I love theology, and because of this I often hear a common refrain from naysayers. It goes something like this:
‘Sure people found theology interesting back in the day, but Adam don’t you know it’s 2016? I mean, can’t we just do life without it? Doctrine just isn’t practical.’
This is a fair question, but the root of such a question comes from a false belief that says ‘Theology is impractical and irrelevant for my life.’ Nothing could be further from the truth. Why? 3 Reasons:
1) 2 Timothy 3:16-17 shows is the practical nature of theology saying, ‘All Scripture is breathed out by God and PROFITABLE for teaching, for reproof, for correction, and for training in righteousness, that the man of God might be complete, equipped for every good work.’
Since the Bible is God-breathed, the Bible is profitable, and because the Bible is profitable there really is nothing more practical for your life than what it contains. It will teach you, rebuke you, comfort you, correct you, train you in righteousness, and equip you for anything that comes your way. Really the question isn’t whether or not theology is practical; the question is ‘Are you interested in being trained for righteousness?’ If you are, you’ll love the Bible, and will therefore love theology. If you’re not really that concerned about training in righteousness you won’t love the Bible and won’t love theology either.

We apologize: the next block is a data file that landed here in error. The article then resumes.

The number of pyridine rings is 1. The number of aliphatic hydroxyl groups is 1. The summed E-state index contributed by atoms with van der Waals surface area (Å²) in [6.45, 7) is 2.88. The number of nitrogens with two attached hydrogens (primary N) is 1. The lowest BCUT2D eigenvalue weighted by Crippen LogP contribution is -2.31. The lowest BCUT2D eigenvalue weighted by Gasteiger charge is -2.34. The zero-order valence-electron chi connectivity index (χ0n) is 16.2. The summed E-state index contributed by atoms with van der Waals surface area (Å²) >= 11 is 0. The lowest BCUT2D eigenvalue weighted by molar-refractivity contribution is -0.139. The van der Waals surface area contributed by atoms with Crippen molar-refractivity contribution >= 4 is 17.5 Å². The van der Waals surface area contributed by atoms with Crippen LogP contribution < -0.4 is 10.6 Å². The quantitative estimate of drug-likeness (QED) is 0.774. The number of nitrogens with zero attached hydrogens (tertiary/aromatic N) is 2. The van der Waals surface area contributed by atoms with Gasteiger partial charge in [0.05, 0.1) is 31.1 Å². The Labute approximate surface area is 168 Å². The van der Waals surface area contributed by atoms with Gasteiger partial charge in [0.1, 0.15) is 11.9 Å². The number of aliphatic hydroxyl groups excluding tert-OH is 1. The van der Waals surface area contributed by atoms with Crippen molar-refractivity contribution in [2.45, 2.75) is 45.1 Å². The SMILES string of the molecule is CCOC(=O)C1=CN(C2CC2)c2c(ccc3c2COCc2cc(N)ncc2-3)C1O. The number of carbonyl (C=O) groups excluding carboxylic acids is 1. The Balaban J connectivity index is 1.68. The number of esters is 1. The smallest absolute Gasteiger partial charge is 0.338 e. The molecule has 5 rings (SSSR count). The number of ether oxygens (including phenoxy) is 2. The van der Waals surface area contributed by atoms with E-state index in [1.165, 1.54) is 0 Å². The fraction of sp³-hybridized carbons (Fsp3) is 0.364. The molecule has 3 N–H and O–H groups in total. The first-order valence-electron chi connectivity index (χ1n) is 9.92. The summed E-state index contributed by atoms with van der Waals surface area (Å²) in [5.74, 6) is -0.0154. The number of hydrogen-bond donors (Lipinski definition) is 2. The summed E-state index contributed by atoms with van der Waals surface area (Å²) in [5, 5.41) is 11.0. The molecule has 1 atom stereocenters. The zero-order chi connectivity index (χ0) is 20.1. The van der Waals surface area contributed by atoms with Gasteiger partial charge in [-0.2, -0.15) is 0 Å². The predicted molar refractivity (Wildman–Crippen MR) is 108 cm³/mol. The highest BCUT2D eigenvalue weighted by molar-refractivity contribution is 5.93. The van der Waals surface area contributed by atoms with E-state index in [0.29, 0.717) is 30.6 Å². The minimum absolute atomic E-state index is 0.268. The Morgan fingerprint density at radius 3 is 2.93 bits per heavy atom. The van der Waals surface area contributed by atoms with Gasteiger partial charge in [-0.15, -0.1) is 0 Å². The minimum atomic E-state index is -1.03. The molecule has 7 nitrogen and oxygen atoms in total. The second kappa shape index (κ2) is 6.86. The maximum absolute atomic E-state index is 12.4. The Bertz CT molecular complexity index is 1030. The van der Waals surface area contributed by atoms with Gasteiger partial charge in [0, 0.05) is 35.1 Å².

2) Psalm 111:2 shows the practical nature of theology saying, ‘Great are the works of the Lord, studied by all who delight in them.’
The works of God are great and if we think they’re great our response to these great works will be a deep and rich study of them in order to know the God who did them. Notice how this verse links the two realities of deep study and delight together? This is no accident. Rich study of the great works of God lead to a deep delight in God.
3) Jeremiah 6:16 shows the practical nature of theology saying, ‘Stand by the roads and look, and ask for the ancient paths, where the good way is; and walk in it, and find rest for your souls.’
The duty of every Christian is to stand, look, and ask where ancient roads are, where the good way is that we should walk in. Once we have come to see that this ancient road and good way is only found in God’s Word, and walk in them, we’ll have rest for our souls.
It may sound simple but it’s true – theology is incredibly practical.